From Drush to Gulp

I recently decided to set up a blog to write about things web-related, but instead of using the familiar Drupal and Omega theme, I opted for Wordpress. I am used to writing CSS with Sass compiled with Drush, but Wordpress didn’t seem to have support for Drush and I also wanted to try something new. Enter Gulp.

The source code for this post can be found on Github.

When developing CSS for Drupal, Drush is a great tool. One of my favorite features is being able to clear Drupal’s cache from the command line (which, if you have ever used Drupal, you will need to do frequently). However, there are a couple issues with Drush that have been nagging at me since I have started using it, the biggest one being that when the number of .scss files grew (not including partials), so does the compilation time. Keep in mind we’re talking on the order of seconds, but when each file takes 1 or 2 seconds to compile, it can add up pretty quickly and significantly slow down development.

It wasn’t difficult to find a replacement for compiling Sass with Drush in 2017. There have already been a few players out there, but after a bit of research, I decided on Gulp. Gulp is a task runner used for automating tasks such as compilation, minification, and testing and has been making waves in the development community for a couple years now due to its ease of use and flexibility. I’m a bit late to the game, but boy has it made my life better.

The first thing I needed to do was install Gulp through npm. This can be done through npm install or package.json, it doesn’t really matter which method is used. I will not be covering npm or package.json in this article.

Once installed, I wrote a very simple gulpfile.js to test that everything was working OK.

var gulp = require('gulp');

gulp.task('default', function() {
  // do nothing

Then in the command line:

$ gulp
[01:17:04] Using gulpfile /var/www/gulp-sass-demo/gulpfile.js
[01:17:04] Starting 'default'...
[01:17:04] Finished 'default' after 125 μs

Great, everything seemed to be working the way it should.

Gulp runs tasks to perform operations. I created a default task above, but I could create a new one and call it whatever I want.

Let’s get started with compiling Sass. First, I installed gulp-sass from npm and included it in the gulpfile:

var sass = require('gulp-sass');

Next, I created a new task that compiles Sass into CSS:

gulp.task('sass', function() {

Now I needed a few files to test the Sass features. I created partials _variables.scss and _abstractions.scss and the main styles file main.scss for this test:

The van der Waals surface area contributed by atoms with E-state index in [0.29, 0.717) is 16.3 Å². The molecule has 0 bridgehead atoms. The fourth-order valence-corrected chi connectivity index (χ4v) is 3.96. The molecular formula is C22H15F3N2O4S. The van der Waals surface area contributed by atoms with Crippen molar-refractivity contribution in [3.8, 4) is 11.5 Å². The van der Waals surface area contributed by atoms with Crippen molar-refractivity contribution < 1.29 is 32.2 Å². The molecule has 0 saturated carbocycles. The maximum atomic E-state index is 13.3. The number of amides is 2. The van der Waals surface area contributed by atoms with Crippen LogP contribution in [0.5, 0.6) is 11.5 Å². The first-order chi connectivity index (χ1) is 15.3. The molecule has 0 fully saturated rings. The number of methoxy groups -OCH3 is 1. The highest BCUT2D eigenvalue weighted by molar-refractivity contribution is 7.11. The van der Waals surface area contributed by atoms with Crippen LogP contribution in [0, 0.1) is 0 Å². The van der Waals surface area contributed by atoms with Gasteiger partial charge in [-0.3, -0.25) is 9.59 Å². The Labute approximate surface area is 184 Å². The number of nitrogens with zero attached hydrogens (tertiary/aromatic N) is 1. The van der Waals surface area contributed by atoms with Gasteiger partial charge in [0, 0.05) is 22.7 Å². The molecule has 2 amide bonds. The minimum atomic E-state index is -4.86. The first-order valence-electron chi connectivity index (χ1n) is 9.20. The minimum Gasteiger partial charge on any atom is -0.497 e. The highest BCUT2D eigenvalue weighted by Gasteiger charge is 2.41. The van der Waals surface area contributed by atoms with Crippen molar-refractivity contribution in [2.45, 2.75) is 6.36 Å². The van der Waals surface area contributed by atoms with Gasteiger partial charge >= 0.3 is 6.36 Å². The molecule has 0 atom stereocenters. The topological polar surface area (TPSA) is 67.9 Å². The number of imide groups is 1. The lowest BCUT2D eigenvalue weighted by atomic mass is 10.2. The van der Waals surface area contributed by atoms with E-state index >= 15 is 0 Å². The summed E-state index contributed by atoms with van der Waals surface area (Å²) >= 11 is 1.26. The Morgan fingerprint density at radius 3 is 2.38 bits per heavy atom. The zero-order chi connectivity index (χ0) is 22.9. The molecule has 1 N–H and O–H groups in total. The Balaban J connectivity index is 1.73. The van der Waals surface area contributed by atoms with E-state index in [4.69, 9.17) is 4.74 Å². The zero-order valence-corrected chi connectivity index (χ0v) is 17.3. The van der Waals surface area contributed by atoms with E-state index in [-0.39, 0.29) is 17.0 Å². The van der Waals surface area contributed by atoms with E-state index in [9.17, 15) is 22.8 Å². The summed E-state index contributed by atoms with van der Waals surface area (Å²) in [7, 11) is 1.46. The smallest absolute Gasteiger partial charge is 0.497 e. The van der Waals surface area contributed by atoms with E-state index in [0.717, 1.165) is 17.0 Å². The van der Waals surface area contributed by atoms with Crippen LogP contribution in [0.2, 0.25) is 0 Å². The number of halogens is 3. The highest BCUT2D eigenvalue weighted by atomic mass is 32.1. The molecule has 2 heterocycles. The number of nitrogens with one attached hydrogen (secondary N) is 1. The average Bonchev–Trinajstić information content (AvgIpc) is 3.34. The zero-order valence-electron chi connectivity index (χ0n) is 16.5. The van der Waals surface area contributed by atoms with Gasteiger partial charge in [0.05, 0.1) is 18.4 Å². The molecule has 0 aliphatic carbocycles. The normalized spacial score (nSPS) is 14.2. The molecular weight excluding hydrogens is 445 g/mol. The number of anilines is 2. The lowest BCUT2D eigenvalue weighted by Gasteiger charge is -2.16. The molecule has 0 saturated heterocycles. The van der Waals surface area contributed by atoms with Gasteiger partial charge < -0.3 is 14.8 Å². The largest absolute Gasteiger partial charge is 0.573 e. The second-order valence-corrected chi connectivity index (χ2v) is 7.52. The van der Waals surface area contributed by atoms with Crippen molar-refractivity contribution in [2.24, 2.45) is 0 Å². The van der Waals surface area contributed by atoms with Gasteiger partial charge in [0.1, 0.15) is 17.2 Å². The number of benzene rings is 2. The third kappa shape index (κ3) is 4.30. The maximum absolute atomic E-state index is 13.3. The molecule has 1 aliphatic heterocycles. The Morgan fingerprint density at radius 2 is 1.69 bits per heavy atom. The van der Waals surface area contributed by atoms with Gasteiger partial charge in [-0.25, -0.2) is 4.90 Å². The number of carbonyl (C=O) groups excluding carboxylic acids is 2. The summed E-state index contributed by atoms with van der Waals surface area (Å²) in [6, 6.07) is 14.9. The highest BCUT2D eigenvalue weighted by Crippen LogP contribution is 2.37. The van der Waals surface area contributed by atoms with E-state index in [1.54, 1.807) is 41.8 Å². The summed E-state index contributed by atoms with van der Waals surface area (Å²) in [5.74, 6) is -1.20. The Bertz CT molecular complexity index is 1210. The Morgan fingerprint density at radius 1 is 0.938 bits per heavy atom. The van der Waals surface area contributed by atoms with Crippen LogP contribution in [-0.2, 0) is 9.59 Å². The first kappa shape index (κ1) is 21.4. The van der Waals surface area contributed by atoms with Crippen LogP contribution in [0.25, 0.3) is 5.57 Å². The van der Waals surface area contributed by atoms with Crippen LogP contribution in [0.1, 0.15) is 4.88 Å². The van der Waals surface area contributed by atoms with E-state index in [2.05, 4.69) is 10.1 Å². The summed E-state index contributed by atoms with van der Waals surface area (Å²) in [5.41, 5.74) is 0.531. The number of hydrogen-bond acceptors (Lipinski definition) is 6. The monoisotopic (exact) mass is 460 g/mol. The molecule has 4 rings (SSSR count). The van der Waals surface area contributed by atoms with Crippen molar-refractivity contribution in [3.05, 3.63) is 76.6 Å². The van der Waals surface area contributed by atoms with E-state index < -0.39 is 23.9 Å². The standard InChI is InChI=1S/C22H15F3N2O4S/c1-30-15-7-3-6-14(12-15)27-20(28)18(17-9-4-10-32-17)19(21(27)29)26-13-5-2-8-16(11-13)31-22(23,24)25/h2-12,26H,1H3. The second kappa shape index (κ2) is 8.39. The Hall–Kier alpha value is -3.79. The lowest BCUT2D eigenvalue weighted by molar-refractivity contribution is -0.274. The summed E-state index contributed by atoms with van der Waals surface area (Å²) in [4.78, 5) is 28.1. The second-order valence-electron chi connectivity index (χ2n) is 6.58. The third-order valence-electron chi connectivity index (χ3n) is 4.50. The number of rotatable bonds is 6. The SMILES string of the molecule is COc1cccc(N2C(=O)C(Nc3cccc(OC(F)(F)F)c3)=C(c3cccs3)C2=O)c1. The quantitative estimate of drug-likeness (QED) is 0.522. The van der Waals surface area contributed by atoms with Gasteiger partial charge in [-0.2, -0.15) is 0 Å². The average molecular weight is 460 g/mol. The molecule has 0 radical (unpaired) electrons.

$maxWidth: 640px;
$blockColor: blue;
$hoverBlockColor: purple;


%block-style {
  height: 100px;
  width: 100px;
  border: 2px solid orange;
  background: $blockColor;
  &:hover {
    background: $hoverBlockColor;

@mixin border-radius($radius) {
  border-radius: $radius;


@import 'variables.scss';
@import 'abstractions.scss';

.container {
  display: flex;
  max-width: $maxWidth;

.block {
  flex: 1 1 auto;
  @extend %block-style;

.block-1, .block-4 {
  @include border-radius(10px);

Then I ran the new Gulp task:

$ gulp sass
[01:30:49] Using gulpfile /var/www/gulp-sass-demo/gulpfile.js
[01:30:49] Starting 'sass'...
[01:30:49] Finished 'sass' after 18 ms

Checking the css folder, the newly-created main.css file contained the following:

.block {
  height: 100px;
  width: 100px;
  border: 2px solid orange;
  background: blue; }
  .block:hover {
    background: purple; }

.container {
  display: flex;
  max-width: 640px; }

.block {
  flex: 1 1 auto; }

.block-1, .block-4 {
  border-radius: 10px; }

Great, it looks like it covers all the features but autocompile. Not a problem though, Gulp also has us covered with this. I can get Gulp to watch my sass folder while I work with a new task within my gulpfile:

gulp.task('watch:sass', function() {'sass/**/*.scss', ['sass']);

I named my task ‘watch:sass’ to remind me that this watch task runs the sass task, but you can name it whatever you like. If you have multiple watch tasks, this would be a good way to name them so you don’t get confused. I started the watch task with: